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Jenny kissed me when we met
Jumping from the chair she sat in;
Time, you thief, who love to get
Sweets into your list, put that in:
Say I'm weary, say I'm sad,
Say that health and wealth have missed me
Say I'm growing old, but add,
Jenny kissed me.
Leigh Hunt (1784–1859)
Leigh Hunt was immortalised by Dickens as Harold Skimpole in Bleak House. The Jenny in the poem was Jenny Carlyle, who kissed him out of delight at seeing him recovered from illness. On page 80 Dougal Jeffries writes in homage to the value of touch as a diagnostic aid. As he points out, we all recognise it; it is second nature to experienced doctors, although I suspect it is, like other skills, something we have learnt and use every day without entirely understanding how it works. Another such is the dimension of time, also central to the practice of medicine. For a start we rely on the efforts of our predecessors, and should properly have some understanding of the history of medicine.
On page 70, Andrew N. Williams describes Thomas Willis' work as a GP in rural Oxfordshire. For me, the account illustrates how time worked in Willis' favour — how he sometimes was called in late in the course of an illness, when the picture was clearer, and how he was blessed on occasion by a modicum of good fortune. History teaches us how rapidly medicine can change. In one editorial this month we are warned of the possibilities of developing deficiencies in micronutrients. The reason suggested is the increasingly sedentary nature of our lives that has dictated a significant drop in the overall food intake over the last few decades (page 3).
The other editorial this month describes the changing patterns in malaria, both improving in some parts of the world and worsening in others (page 4). History also teaches us how little some things change. In Mike Pringle's account of his participation in a reading of Bernard Shaw's The Doctor's Dilemma, he discerns some of the same problems confronting doctors in Victorian London as now (page 76).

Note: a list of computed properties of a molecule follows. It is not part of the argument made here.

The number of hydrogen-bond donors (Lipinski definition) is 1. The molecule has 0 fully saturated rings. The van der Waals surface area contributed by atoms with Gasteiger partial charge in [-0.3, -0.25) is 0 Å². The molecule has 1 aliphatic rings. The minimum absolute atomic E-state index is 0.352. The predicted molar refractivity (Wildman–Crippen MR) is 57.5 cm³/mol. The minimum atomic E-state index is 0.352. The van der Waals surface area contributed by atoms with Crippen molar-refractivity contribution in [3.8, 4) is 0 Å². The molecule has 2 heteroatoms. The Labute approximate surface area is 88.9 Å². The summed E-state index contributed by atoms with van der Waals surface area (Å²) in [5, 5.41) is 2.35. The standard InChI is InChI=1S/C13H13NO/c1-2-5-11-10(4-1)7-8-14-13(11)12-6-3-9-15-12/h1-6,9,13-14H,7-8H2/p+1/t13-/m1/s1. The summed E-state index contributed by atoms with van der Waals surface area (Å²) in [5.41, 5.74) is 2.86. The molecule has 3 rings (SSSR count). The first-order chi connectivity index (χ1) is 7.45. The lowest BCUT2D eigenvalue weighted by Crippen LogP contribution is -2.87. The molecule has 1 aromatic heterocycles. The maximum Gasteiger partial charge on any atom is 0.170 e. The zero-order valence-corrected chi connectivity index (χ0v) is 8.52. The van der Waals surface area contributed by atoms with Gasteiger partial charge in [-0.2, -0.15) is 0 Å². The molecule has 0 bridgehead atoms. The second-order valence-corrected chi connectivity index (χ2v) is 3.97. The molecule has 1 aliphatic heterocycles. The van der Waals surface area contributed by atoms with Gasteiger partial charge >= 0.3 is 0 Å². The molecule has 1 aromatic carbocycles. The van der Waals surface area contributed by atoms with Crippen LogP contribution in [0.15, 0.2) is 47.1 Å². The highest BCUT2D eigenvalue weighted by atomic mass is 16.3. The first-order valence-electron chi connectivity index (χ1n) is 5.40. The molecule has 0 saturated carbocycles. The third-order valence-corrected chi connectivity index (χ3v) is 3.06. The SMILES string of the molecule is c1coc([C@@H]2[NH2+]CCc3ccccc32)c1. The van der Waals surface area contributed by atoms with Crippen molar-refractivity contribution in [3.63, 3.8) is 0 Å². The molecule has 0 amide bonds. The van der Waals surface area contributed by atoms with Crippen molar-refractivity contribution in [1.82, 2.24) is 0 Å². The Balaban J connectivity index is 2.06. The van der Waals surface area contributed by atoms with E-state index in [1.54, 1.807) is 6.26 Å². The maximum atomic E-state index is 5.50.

We all construct our own narratives, and Kath Checkland shows how they affect the ways in which different practices adapt to change (page 56). Time, as for Leigh Hunt, can often appear as an enemy, and doctors discussing their management of patients with headache recognised time constraints as one of the factors that tended to encourage referral (page 29). Others included lack of confidence in dealing with uncertainty, a sense of technology undermining clinical medicine, and patients claiming their rights.
Time runs forwards as well as backwards, and these days we are most conscious of time when we are asked to try and predict the future. The study on page 40, using general practice records in a way that is admirable but all too rare, has found that those patients admitting in a questionnaire to having chest pain not declared to a doctor at the beginning of the study, were more likely to have heart disease and higher mortality among men over the next 7 years. The authors warn that most people with such chest pain will not present with heart disease or die from it.
It's useful to be confident when predicting that conditions, such as neck pain (page 23), tend to get better over the next year, whatever we do. GPs also turned out to be uncannily good at predicting the outcome for patients with low back pain (page 15), although this was another case where it wasn't clear exactly how they arrived at their conclusions. On the other hand, don't let yourselves get too confident when predicting the future: on page 79 Neville Goodman mocks the futurists' prognostications. Pity: I'd always rather fancied the idea of male pregnancy.